Garner: Community

June 23, 2014

Art by LeGrant reaching new levels

Six years ago he picked up a hobby to kill recovery time. Now he's featured on PBS.

Six years ago, Garner resident LeGrant Taylor said “the good Lord spoke to me” while he was sitting on his couch after a car accident. On the way home from a physical therapy appointment, he obeyed, picking up a canvas and some paint. He hadn’t had an art class since ninth grade, and was self-taught.

“My wife thought I was losing it,” Taylor said. “She thought I was a little out of my mind. Then she saw it.”

Now a growing number of other people are seeing it, too, as the 46-year-old’s profile as an artist has risen – during the past few years in particular.

What started as something to kill downtime during recovery has become something more as exhibitions around the area have featured his artwork. He also took a prize at the 2013 N.C. State Fair, and on Friday, UNC-TV filmed part of a feature it will run on him in July.

The show “Black Issues Forum” will film Taylor and his art at a show in Durham. He will be interviewed in-studio with the show’s host Deborah Holt Noel on June 27, and it will air next month.

“Painting was kind of a hobby, but now I’ve picked it up as kind of a second source of income now. I don’t want to call it a part-time job ... a new venture for sure,” Taylor said. “Everything has been happening kind of quick.”

After moving to Garner from Angier in eighth grade, Taylor has spent most of his life in the area. By profession, the Lakemoor neighborhood resident works for a printing press, but it turns out he doesn’t need a machine to put something of value on paper.

After he started, he said people told him he should put his work into art shows. Eventually he did.

His oil on canvas work utilizing what he describes as a blend of styles began to catch the attention of a number of people. This will be his fourth year participating in the African American Festival held annually on Labor Day weekend in downtown Raleigh.

He said that festival was where he first started having people recognize him and eventually led to other opportunities. He said he also got support and interest from members of his church, Hatchet Grove Church in Morrisville.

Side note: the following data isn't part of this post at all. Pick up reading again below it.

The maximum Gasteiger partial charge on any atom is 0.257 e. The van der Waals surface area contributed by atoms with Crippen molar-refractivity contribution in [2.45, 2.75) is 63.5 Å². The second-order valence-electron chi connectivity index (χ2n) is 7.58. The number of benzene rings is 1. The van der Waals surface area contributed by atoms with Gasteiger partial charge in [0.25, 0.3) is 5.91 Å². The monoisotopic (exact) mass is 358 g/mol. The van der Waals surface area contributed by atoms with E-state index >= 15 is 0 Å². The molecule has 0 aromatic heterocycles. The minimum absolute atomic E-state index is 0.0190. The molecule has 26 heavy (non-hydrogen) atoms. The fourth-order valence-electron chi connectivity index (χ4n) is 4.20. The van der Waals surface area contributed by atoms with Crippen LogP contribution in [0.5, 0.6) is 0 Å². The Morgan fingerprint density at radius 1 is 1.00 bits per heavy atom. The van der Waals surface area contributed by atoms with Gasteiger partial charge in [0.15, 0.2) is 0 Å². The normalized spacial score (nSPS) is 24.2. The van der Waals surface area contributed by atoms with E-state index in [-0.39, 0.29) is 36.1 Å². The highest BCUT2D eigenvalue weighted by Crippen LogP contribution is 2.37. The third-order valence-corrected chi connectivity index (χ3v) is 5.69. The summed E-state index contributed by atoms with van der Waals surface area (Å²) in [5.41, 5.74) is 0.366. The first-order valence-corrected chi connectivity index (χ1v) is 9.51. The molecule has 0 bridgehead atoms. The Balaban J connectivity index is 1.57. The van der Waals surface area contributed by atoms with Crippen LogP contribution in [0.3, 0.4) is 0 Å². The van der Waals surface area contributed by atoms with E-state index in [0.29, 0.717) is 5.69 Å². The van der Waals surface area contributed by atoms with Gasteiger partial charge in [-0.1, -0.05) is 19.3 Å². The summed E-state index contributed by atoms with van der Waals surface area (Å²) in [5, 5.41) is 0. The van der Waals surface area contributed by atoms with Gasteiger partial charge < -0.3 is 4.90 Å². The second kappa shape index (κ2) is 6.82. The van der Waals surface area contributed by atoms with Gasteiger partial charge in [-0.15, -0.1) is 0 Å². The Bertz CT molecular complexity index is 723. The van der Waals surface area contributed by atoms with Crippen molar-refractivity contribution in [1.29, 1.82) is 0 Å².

But it was 2013 when things began to really get rolling.

Last winter, the Garner Performing Arts Center displayed his work as part of Black History Month activities. He had just done his first feature show not long before and each of the shows drew 200-300 people, he said.

“From there is when everything, all the shows and different things, started,” Taylor said.

Around that time, Stephanie Freeman of North Carolina Central University contacted him and filmed a half-hour documentary (posted to YouTube in April, 2013). In it, Taylor describes how he became an artist and talks about a number of his paintings, their inspiration and their meaning.

“That’s kind of pushed me out there, too,” Taylor said. “That was a big boost.”

Since then, he’s had a number of big moments.

His piece “Mancave” won third place in the professional art category at the State Fair. (He said the piece, which depicts three men and a checkerboard, represents the earlier, modest, simpler version of where men would gather in the house as opposed to in a large room with a pool table and big TV.)

Another point of pride for Taylor was being able to present Judith Jamison and Debra Saunders-White paintings this spring at an event at N.C. Central.

Jamison, a famous dance instructor from New York who had also earned international acclaim as a dancer, was in town to give a guest lecture. Saunders-White became the first woman appointed as permanent chancellor at North Carolina Central.

His work also was on display at Artsplosure, an annual art festival that runs in downtown Raleigh in May. That’s when Noel approached him about the public television feature.

The whirlwind has taken Taylor by surprise, just like the car that rear-ended him and altered his life six years ago. Of course, it’s left him with plenty to keep himself busy. And he takes pride in his duty to share his gifts.

“They’ve been kind of finding me,” Taylor said when asked whether he’s been actively pursuing opportunity or whether they’re finding him. “Now I’m starting to understand that it’s a little more than what I thought it was in the beginning.”

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